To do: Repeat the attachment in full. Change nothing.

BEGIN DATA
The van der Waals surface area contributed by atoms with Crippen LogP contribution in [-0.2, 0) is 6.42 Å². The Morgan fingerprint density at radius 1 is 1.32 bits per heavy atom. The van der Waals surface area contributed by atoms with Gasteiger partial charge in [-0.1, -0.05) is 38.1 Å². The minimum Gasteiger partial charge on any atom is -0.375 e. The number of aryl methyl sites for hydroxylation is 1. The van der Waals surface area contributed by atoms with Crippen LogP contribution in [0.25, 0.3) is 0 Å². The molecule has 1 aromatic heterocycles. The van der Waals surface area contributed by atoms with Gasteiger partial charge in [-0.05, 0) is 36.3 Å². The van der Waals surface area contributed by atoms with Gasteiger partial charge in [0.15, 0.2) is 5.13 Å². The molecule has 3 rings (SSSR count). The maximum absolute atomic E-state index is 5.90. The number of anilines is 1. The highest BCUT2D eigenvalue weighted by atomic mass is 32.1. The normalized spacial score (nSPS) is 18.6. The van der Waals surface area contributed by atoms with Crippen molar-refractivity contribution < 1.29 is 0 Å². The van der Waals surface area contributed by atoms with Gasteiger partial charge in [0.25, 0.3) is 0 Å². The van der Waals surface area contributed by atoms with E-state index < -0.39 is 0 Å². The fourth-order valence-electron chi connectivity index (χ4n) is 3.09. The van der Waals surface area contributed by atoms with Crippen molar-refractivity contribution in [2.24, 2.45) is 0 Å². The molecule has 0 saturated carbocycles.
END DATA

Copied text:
The van der Waals surface area contributed by atoms with Crippen LogP contribution in [-0.2, 0) is 6.42 Å². The Morgan fingerprint density at radius 1 is 1.32 bits per heavy atom. The van der Waals surface area contributed by atoms with Gasteiger partial charge in [-0.1, -0.05) is 38.1 Å². The minimum Gasteiger partial charge on any atom is -0.375 e. The number of aryl methyl sites for hydroxylation is 1. The van der Waals surface area contributed by atoms with Crippen LogP contribution in [0.25, 0.3) is 0 Å². The molecule has 1 aromatic heterocycles. The van der Waals surface area contributed by atoms with Gasteiger partial charge in [-0.05, 0) is 36.3 Å². The van der Waals surface area contributed by atoms with Gasteiger partial charge in [0.15, 0.2) is 5.13 Å². The molecule has 3 rings (SSSR count). The maximum absolute atomic E-state index is 5.90. The number of anilines is 1. The highest BCUT2D eigenvalue weighted by atomic mass is 32.1. The normalized spacial score (nSPS) is 18.6. The van der Waals surface area contributed by atoms with Crippen molar-refractivity contribution < 1.29 is 0 Å². The van der Waals surface area contributed by atoms with Gasteiger partial charge in [0.25, 0.3) is 0 Å². The van der Waals surface area contributed by atoms with E-state index < -0.39 is 0 Å². The fourth-order valence-electron chi connectivity index (χ4n) is 3.09. The van der Waals surface area contributed by atoms with Crippen molar-refractivity contribution in [2.24, 2.45) is 0 Å². The molecule has 0 saturated carbocycles.